Friday 29 March 2019

Stags in the city: how deer found their way into our town centres and back gardens

As the UK’s deer population explodes, more of the animals are heading into urban areas. Why – and will they be welcome there?
Wed 20 Mar 2019 12.00 GMT
If you head out to the shops today, or a churchyard, or a school, or a playground, and you live in a town or city, you might be in for a surprise. Cats, dogs, squirrels, even foxes are part and parcel of our urban landscapes now but increasingly, it’s not out of the question that you might just as easily meet a deer.
The deer population in the UK is at the highest it has been for at least 1,000 years, at around two million. Over the past few decades, does and stags have been spotted in urban areas and villages around the UK, from Glasgow, to Sheffield and London. This week, the Royal Horticultural Society released guidance on how gardeners can deer-proof their outdoor spaces. Replace tulips with daffodils and red hot pokers, it suggests, because deer don’t like the taste and it will stop them rummaging through your flowerbeds.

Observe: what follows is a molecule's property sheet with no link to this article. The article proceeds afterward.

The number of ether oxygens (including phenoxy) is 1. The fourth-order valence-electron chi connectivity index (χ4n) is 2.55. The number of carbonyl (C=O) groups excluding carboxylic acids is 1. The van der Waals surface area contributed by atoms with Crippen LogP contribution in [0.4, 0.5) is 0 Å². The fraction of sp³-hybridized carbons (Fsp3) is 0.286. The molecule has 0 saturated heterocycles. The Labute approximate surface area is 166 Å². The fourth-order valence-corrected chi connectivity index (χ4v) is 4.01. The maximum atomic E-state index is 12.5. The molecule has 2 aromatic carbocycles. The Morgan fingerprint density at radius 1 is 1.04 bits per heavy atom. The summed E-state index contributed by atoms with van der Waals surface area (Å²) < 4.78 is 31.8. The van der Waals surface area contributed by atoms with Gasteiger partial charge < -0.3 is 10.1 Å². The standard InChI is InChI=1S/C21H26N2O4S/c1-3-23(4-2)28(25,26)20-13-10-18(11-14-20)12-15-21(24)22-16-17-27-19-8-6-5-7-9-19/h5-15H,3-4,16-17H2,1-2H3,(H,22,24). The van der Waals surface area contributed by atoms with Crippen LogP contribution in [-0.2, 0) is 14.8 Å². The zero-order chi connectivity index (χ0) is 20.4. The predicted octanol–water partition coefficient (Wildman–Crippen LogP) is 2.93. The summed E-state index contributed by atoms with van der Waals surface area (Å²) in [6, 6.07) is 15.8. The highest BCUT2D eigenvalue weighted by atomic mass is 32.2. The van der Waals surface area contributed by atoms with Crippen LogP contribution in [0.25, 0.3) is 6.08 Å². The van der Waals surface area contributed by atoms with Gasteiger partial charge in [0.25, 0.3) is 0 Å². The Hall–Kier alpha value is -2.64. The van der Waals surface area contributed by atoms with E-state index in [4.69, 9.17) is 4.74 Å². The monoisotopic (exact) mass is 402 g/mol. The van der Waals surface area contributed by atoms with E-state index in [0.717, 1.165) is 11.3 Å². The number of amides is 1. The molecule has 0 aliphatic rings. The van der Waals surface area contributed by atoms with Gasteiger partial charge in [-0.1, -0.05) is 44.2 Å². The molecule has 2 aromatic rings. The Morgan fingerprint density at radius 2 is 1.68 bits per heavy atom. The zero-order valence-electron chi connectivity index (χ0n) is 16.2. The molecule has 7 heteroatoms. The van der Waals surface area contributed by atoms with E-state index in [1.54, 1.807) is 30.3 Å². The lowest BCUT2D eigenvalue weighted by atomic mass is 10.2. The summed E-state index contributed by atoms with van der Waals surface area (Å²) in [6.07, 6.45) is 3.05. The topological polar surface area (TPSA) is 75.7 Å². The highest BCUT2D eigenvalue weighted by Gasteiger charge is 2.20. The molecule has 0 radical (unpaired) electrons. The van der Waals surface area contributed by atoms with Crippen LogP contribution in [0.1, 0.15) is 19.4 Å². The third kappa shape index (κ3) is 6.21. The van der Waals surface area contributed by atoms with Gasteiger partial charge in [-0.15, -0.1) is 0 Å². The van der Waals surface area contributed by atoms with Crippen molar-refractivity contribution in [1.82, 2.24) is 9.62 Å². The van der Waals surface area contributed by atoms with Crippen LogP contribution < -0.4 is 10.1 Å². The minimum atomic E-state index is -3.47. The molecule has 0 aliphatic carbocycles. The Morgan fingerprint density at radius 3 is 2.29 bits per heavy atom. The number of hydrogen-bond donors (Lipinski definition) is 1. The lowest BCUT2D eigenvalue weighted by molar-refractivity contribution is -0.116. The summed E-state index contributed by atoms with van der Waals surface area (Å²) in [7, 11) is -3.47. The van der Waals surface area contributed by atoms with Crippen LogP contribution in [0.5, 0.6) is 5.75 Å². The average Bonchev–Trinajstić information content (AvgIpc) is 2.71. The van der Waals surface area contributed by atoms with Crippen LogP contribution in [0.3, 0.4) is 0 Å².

So how did deer come to wander into our back gardens? For a start, population growth. Accurate data on exact deer numbers is scarce because the animals are secretive with a significant range. However, there is evidence that numbers of red, roe and muntjac deer are increasing. In Scotland, the deer population has doubled in the past 50 years. There are many reasons for this: since wolves, lynx and bears became extinct hundreds of years ago, deer have had no predators to contend with. They, along with other wildlife, have also benefited from other factors including milder winters, increased woodland cover in some areas and changes in farming such as the planting of winter crops.

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